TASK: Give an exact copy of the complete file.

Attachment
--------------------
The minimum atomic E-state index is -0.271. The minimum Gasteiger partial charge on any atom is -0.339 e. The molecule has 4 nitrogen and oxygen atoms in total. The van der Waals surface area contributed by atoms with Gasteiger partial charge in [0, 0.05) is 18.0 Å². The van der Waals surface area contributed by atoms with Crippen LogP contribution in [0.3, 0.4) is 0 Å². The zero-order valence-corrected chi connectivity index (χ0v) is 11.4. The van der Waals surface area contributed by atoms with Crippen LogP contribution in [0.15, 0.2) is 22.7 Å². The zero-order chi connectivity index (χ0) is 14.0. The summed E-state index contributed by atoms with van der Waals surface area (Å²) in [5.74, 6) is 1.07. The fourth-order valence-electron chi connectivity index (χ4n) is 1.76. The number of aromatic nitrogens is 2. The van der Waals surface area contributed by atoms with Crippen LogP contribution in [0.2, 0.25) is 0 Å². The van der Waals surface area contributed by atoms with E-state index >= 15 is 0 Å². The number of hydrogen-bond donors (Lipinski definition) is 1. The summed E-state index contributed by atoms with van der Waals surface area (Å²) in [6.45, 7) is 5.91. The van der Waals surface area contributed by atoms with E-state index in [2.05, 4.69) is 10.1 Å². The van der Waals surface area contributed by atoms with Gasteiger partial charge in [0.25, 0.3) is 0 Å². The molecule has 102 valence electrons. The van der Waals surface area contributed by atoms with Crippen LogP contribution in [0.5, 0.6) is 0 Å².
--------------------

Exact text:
The minimum atomic E-state index is -0.271. The minimum Gasteiger partial charge on any atom is -0.339 e. The molecule has 4 nitrogen and oxygen atoms in total. The van der Waals surface area contributed by atoms with Gasteiger partial charge in [0, 0.05) is 18.0 Å². The van der Waals surface area contributed by atoms with Crippen LogP contribution in [0.3, 0.4) is 0 Å². The zero-order valence-corrected chi connectivity index (χ0v) is 11.4. The van der Waals surface area contributed by atoms with Crippen LogP contribution in [0.15, 0.2) is 22.7 Å². The zero-order chi connectivity index (χ0) is 14.0. The summed E-state index contributed by atoms with van der Waals surface area (Å²) in [5.74, 6) is 1.07. The fourth-order valence-electron chi connectivity index (χ4n) is 1.76. The number of aromatic nitrogens is 2. The van der Waals surface area contributed by atoms with Crippen LogP contribution in [0.2, 0.25) is 0 Å². The van der Waals surface area contributed by atoms with E-state index >= 15 is 0 Å². The number of hydrogen-bond donors (Lipinski definition) is 1. The summed E-state index contributed by atoms with van der Waals surface area (Å²) in [6.45, 7) is 5.91. The van der Waals surface area contributed by atoms with E-state index in [2.05, 4.69) is 10.1 Å². The van der Waals surface area contributed by atoms with Gasteiger partial charge in [0.25, 0.3) is 0 Å². The molecule has 102 valence electrons. The van der Waals surface area contributed by atoms with Crippen LogP contribution in [0.5, 0.6) is 0 Å².